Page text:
You may have missed this over the weekend, certainly some journalists did and the news coverage of the death of Mutula Kilonzo demoted the subject to the inside pages of Sunday’s newspapers but it is a far too significant development to go unremarked upon: ICC Judge Christine Van den Wyngaert has withdrawn from hearing the cases against President Kenyatta and Deputy President Ruto.
Judge Van den Wyngaert requested three weeks ago to pull out of the trial but the ICC’s Presidency only considered the matter on Saturday when it agreed to let her be excused from her functions as a judge in the forthcoming trial.
The development arose as the Trial Chamber rejected a request to refer the case back to the Pre-Trial Chamber.
Of greater significance than just the news of her departure is the statement Van den Wyngaert made questioning the conduct of the ICC’s prosecution under Fatou Bensouda.
“I am of the view”, she wrote, “that there are serious questions as to whether the prosecution conducted a full and through investigation of the case of the accused prior to confirmation”.
“In fact I believe”, Van den Wyngaert continued”, that the facts show that the prosecution had not complied with the obligation under Article 54(1) at the time when it sought confirmation and that it was still not even remotely ready when the proceedings before this Chamber started”.
The lawyer defending Uhuru Kenyatta and former Head of Civil Service Francis Muthura have always that the ICC prosecution did not conduct independent investigations and relied too much on material given to it by human rights groups in Kenya.
Judge Van den Wyngaert said that the prosecution had failed to meet its obligations to respect the rights of the accused as a result of, ‘the extremely late and piecemeal disclosure of an inordinate amount of totally new evidence’.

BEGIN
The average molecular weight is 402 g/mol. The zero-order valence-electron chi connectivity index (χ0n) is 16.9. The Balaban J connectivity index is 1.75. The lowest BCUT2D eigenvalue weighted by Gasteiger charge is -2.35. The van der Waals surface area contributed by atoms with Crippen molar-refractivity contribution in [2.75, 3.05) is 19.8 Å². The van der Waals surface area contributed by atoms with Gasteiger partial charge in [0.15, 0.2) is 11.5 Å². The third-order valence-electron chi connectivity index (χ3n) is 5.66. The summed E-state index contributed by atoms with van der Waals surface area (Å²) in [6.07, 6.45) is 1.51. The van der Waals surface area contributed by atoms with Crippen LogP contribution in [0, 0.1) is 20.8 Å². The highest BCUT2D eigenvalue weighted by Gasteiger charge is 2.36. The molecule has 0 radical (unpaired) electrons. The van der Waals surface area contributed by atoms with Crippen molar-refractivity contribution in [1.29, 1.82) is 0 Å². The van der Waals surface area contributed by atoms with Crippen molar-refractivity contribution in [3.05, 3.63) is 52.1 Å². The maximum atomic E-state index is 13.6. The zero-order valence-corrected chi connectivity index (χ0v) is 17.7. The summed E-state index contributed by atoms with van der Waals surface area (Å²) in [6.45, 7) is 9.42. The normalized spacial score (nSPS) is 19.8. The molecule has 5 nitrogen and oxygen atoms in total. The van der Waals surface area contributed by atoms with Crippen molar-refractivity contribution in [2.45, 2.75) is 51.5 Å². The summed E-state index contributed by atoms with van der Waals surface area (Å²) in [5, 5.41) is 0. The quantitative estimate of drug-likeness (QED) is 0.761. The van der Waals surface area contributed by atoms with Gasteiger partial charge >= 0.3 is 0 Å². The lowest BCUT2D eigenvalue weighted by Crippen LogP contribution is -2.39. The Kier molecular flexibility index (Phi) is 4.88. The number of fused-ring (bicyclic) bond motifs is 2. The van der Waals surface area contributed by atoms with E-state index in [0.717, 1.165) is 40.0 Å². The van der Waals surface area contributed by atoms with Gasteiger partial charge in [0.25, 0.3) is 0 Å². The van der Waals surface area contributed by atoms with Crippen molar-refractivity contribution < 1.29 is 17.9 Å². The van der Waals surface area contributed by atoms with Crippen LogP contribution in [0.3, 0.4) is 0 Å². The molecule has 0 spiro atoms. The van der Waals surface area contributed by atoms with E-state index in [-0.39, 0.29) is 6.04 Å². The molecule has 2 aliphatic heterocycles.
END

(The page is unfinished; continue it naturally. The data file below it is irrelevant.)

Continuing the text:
“There can be no excuse for the Prosecutions negligent attitude towards verifying trustworthiness of its evidence”, wrote Van den Wyngaert. “In particular, the incidents relating to Witness 4 are clearly indicative of a negligent attitude towards verifying the reliability of central evidence in the Prosecution’s case”, she said.
Accepting the request for Judge Van den Wyngaert to withdraw the ICC Presidency also reprimanded the prosecution for it failure to ‘timely’ disclose Affidavits to the defence, directing the prosecution to now review its case file.
PROSECUTION INVITED TO WITHDRAW
The judges also castigated the prosecution for the ‘overwhelming number of witnesses and quality of documentary evidence obtained after the confirmation of charges’.
Although the Chamber is holding a decision until May 13 on giving the defence more time to prepare for the trial it then made a dramatic pronouncement regarding the ‘deficiencies’ in the case, saying that the court could ‘terminate the case’ but rather ‘invited the prosecution to withdraw’.
“The appropriate course would be for the Prosecution to be invited to with draw or seek amendment of
the charges”, said Presiding Judge Kuniko Ozaki.
“If the Prosecution were to refuse to do so”, Judge Ozaki continued, “the trial will continue, or, if the Chamber finds that the continuation of the trial on the basis of such charges violates the fundamental rights of the accused so that a fair trial become impossible, it will rely on its general power and obligation as set out in Article 64(2) of the Statute, and terminate or stay proceedings”.
SIGNIFICANT DEVELOPMENT UNREPORTED
Even allowing for the competing news story of the death of Mutula Kilonzo, the Kenya Forum also asks why our newspapers appeared to have largely missed such a significant potential development in the ICC trial proceedings?
The Sunday Nation, for example, relegated the story to just two short columns at the bottom right of page 2 and The Star today covers the decision not to return the case to the pre-trial chamber but does not mention the stinging criticism from Judge Van den Wyngaert or even her decision to withdraw from the trial
Wyngaert will now be replaced by Judge Robert Fremr from the Czech Republic but the question remains: will the ICC trial of Uhuru Kenyatta, William Ruto and Francis Muthura even go ahead?
Related Kenya Forum postings:
Judge Hans-Peter Kaul’s ‘Dissenting Opinion’, January 24, 2012
ICC Ruling: Impact and Reaction, January 23, 2012
The ICC Ruling in Full, January 23, 2012
The ICC Ruling in The Hague and Post-Election Violence, January 23, 2012